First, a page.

Nationally-recognized hospitality firm Method, whose award-winning restaurants include Wm. Mulherin’s Sons (Bon Appetit’s 50 best new restaurants) and Hiroki (best restaurant award from Philadelphia Magazine) is ready to welcome the Book Tower, a seven year long, multi-million revitalization of a historic landmark building alongside Detroit-based real estate developer, Bedrock, which has been receiving a ton of buzz.
Three restaurant concepts will open during the first phase. Already open is Le Suprême, a Parisian-inspired brasserie offering over 300 wines. Kamper’s, which opens tomorrow officially, will be the city’s largest upscale rooftop bar and lounge and featuring a menu of Spanish tapas and craft cocktails. Bar Rotunda, a 70-seat all-day cafe and wine bar, will open next month.
Award-winning mixologists Natasha David and Jeremy Oertel (of NYC’s Death & Co and Maison Premiere fame), serve as creative beverage directors, developing the cocktail and wine programs at Book Tower.
“Dating back to the 18th century, Detroit’s rich French history and its unparalleled contributions to the American manufacturing and music industries were attributes that we wanted to celebrate with the conception of Le Suprême, Kamper’s, and Bar Rotunda,” said Randall Cook, CEO and co-founder of Method Co.
“The revitalization efforts that have gone into Detroit’s downtown core are remarkable, resulting in a renaissance that we are excited to be a part of. Our goal is that Le Suprême, Kamper’s, Bar Rotunda, and our subsequent openings within Book Tower offer guests a new opportunity to discover the beauty and spirit of this legendary city,” he adds.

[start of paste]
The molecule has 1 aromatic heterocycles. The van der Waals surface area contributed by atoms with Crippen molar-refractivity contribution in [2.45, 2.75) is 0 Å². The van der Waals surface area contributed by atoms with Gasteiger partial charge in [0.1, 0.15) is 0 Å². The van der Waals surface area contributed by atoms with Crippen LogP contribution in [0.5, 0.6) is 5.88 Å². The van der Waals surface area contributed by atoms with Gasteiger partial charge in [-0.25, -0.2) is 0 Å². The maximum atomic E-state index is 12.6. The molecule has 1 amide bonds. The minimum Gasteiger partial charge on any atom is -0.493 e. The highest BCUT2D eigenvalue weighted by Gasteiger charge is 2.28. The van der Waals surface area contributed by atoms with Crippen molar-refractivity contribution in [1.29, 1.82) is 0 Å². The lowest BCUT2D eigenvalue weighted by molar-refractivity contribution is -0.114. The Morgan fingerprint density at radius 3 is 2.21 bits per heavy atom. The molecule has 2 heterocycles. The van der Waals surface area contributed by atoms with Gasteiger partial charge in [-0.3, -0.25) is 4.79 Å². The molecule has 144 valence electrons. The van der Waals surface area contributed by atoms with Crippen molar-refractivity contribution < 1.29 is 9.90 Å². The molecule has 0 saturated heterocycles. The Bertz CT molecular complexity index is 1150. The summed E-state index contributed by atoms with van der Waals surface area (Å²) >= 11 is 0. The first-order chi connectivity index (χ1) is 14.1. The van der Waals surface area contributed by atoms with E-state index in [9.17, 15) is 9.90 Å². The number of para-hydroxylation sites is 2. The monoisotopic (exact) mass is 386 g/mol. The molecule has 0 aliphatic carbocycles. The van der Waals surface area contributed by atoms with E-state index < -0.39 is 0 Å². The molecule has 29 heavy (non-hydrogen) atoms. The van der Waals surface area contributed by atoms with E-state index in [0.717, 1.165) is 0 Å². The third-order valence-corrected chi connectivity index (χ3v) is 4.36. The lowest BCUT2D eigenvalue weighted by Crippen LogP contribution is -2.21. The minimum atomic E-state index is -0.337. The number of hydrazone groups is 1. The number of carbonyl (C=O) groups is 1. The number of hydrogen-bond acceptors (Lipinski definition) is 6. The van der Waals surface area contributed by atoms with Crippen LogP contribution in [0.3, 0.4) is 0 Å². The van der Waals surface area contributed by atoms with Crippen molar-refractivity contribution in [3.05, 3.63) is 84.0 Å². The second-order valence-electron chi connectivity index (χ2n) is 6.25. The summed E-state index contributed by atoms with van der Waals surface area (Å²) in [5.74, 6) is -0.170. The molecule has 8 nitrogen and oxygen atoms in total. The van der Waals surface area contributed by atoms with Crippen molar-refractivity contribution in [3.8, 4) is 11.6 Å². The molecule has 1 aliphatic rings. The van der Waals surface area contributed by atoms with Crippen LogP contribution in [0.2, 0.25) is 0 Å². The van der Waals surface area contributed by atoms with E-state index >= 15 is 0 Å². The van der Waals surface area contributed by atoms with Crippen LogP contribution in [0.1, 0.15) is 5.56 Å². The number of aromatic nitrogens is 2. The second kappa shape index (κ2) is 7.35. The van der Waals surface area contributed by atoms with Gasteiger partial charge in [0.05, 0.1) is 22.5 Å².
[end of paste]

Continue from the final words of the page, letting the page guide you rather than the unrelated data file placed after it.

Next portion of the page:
Le Suprême, a French brasserie, offers a transportive all-day dining experience throughout the restaurant’s cafe and bar, dining room, and outdoor seating along tree-lined Washington Boulevard. Paying homage to Detroit’s nickname as the “Paris of the Midwest,” guests can look forward to French-inspired specialties such as seafood towers, steak au poivre, and moules frites, along with breads, pastries and desserts from the restaurant’s in-house boulangerie and patisserie.
Le Suprême’s full-service bar showcases a traditional absinthe service, a curated cocktail program and a global selection of over 300 champagnes and wines.
Named after the original architect of Detroit’s historic Book Building, Louis Kamper, Kamper’s debuts tomorrow, October 12, as Detroit’s newest upscale rooftop bar in Book Tower’s 14th floor. The space boasts an indoor lounge with a gorgeously appointed interior featuring wood accents, marble mosaic flooring, antique mirrors, velvet drapery, and a paneled millwork bar.
The menu will offer a selection of Barcelona-inspired tapas and pintxos like escalivada, charcoal grilled eggplant with red peppers, onions, and aged sherry vinegar, alongside Spanish cheeses and charcuterie, craft cocktails and a robust wine selection.
Book Tower will introduce more hospitality concepts in the coming months. Bar Rotunda, which opens next month, will offer a design and service-style inspired by the grand cafés and venerable hotel bars of early twentieth-century Paris. The space is canopied by a beautifully restored 100-year old art glass dome. The French-influenced menu serves everything from morning coffees and freshly-made pastries to small plates, wine, and crafted cocktails.
Other upcoming concepts include Sakazuki, an intimate main-level sake pub featuring sandos and exclusive Japanese libations; and Hiroko-San, a new iteration of Method Co.’s famed Philadelphia culinary destination, Hiroki, with izakaya and omakase-style dining.
“Our team has fallen in love with Detroit and it has been an opportunity of a career to play a part in writing the story of Book Tower’s next 100 years,” says Cook. “We have had the privilege to collaborate with Bedrock to conceptualize and bring to life eight different hospitality offerings within one of America’s most iconic properties. We have been ever-mindful of what the restoration of Book Tower means to this city and we’ve worked hard to create hospitality concepts that will excite and reconnect Detroiters to Book Tower once again, and at the same time honor the heritage of this magnificent property.”